William Heath Robinson & K.R.G. Browne



Quiroga Fernandez, Sofia ORCID: 0000-0003-1261-3632 and Sánchez, Guillermo ORCID: 0000-0001-8829-8232
(2022) William Heath Robinson & K.R.G. Browne. idea journal, 19 (01).

[thumbnail of document.pdf] PDF
document.pdf - Open Access published version

Download (2MB) | Preview

Abstract

<jats:p>When living in tiny apartments without proper ventilation, sunlight, contact with nature, or the possibility of social interaction, people tend to generate creative and flexible design strategies to overcome these difficulties. Private and public spaces can be reconfigured into multifunctional areas by using simple but effective means to create links between home and nature. This text-based essay identifies existing and historical architectural discourse that addresses social, cultural, and perceptual issues as a means to locate conceptual solutions suitable for buildings and flats. An inquiry into William Heath Robinson’s (1872–1944) drawings indicates that these images, while satiric, were inspired by complex issues that crossed disciplinary boundaries, taking architectural narrative into the political, cultural, economic, aesthetic, and social discourse. The satirical engines created by Robinson constitute a socio-political critique through the representation of biting solutions to the difficulties found in new settlements in the post-industrial city. During this period, many people living in the United Kingdom (UK) moved from the countryside to the cities, and consistently found themselves living in small apartments. The difficulties arising from the lack of space were addressed by Robinson’s unbalanced and hypothetical design solutions that included proposing indoor space fabulations that would extend traditional forms of users’ occupation. Though an engineer who identified problems and then invented solutions, his creative work was a strange contraption rooted in impossible ideas. He illustrated the possibilities of bringing life to the common areas of shared housing by transforming tiny apartments by adding mobile solutions with the aim to improve the lives of inhabitants. The concepts behind these creative solutionstraced back one century ago can be seen as a counterpart to contemporary transformative interior design strategies.</jats:p>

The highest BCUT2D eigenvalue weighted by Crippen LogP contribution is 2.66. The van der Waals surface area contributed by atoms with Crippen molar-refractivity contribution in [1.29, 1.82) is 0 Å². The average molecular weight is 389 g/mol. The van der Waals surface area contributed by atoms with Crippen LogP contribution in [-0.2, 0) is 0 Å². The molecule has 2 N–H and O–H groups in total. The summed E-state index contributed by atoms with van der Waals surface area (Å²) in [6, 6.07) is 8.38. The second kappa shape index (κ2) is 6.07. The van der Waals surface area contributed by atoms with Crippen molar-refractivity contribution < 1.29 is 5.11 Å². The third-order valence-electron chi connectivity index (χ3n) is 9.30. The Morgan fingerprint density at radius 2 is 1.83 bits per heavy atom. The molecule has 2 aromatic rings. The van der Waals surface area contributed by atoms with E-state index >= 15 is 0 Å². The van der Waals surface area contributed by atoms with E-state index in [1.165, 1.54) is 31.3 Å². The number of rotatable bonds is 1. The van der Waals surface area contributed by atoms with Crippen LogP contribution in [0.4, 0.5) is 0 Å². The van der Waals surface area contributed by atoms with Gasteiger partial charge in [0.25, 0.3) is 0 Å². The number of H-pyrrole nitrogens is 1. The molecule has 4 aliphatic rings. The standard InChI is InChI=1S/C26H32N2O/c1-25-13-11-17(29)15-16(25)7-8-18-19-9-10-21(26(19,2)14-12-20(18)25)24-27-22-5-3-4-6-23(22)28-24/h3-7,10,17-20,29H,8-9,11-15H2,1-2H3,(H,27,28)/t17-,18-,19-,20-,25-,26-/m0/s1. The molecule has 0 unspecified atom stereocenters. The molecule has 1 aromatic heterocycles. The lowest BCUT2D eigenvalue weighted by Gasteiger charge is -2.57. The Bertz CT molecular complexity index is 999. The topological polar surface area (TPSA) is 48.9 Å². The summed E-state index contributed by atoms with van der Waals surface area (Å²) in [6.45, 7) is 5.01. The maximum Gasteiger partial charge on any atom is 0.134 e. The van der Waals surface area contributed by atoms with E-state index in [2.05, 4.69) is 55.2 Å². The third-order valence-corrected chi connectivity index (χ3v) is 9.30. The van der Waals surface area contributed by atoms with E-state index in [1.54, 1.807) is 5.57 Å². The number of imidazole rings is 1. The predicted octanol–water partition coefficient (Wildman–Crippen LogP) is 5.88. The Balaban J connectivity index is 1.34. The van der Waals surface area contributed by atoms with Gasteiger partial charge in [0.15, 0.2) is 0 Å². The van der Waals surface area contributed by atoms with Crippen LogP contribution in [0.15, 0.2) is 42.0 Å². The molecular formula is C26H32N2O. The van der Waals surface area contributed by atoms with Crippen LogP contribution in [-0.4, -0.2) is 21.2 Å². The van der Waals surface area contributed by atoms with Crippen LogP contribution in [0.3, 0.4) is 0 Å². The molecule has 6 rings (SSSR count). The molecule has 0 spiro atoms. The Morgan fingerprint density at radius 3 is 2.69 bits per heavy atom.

Item Type: Article
Depositing User: Symplectic Admin
Date Deposited: 19 Jun 2023 07:27
Last Modified: 19 Jun 2023 07:27
DOI: 10.37113/ij.v19i01.466
Related URLs:
URI: https://livrepository.liverpool.ac.uk/id/eprint/3171058